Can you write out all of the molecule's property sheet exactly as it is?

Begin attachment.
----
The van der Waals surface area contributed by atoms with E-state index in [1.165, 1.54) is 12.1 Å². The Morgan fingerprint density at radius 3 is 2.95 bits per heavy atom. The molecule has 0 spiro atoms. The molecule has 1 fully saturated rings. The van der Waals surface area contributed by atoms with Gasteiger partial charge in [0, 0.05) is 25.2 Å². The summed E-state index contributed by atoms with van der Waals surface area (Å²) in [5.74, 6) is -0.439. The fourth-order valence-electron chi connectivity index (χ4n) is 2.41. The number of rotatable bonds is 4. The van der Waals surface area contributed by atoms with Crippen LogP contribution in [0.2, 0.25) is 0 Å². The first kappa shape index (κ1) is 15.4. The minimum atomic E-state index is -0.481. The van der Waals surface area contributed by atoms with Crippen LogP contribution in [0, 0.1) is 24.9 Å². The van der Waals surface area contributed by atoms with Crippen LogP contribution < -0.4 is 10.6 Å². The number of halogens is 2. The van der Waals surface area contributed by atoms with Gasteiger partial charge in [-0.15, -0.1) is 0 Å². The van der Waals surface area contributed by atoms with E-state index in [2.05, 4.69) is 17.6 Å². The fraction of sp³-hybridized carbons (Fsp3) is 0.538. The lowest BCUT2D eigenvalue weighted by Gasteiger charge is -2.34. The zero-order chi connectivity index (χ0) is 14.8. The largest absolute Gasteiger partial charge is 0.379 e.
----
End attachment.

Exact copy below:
The van der Waals surface area contributed by atoms with E-state index in [1.165, 1.54) is 12.1 Å². The Morgan fingerprint density at radius 3 is 2.95 bits per heavy atom. The molecule has 0 spiro atoms. The molecule has 1 fully saturated rings. The van der Waals surface area contributed by atoms with Gasteiger partial charge in [0, 0.05) is 25.2 Å². The summed E-state index contributed by atoms with van der Waals surface area (Å²) in [5.74, 6) is -0.439. The fourth-order valence-electron chi connectivity index (χ4n) is 2.41. The number of rotatable bonds is 4. The van der Waals surface area contributed by atoms with Crippen LogP contribution in [0.2, 0.25) is 0 Å². The first kappa shape index (κ1) is 15.4. The minimum atomic E-state index is -0.481. The van der Waals surface area contributed by atoms with Crippen LogP contribution in [0, 0.1) is 24.9 Å². The van der Waals surface area contributed by atoms with Crippen LogP contribution < -0.4 is 10.6 Å². The number of halogens is 2. The van der Waals surface area contributed by atoms with Gasteiger partial charge in [-0.15, -0.1) is 0 Å². The van der Waals surface area contributed by atoms with E-state index in [2.05, 4.69) is 17.6 Å². The fraction of sp³-hybridized carbons (Fsp3) is 0.538. The lowest BCUT2D eigenvalue weighted by Gasteiger charge is -2.34. The zero-order chi connectivity index (χ0) is 14.8. The largest absolute Gasteiger partial charge is 0.379 e.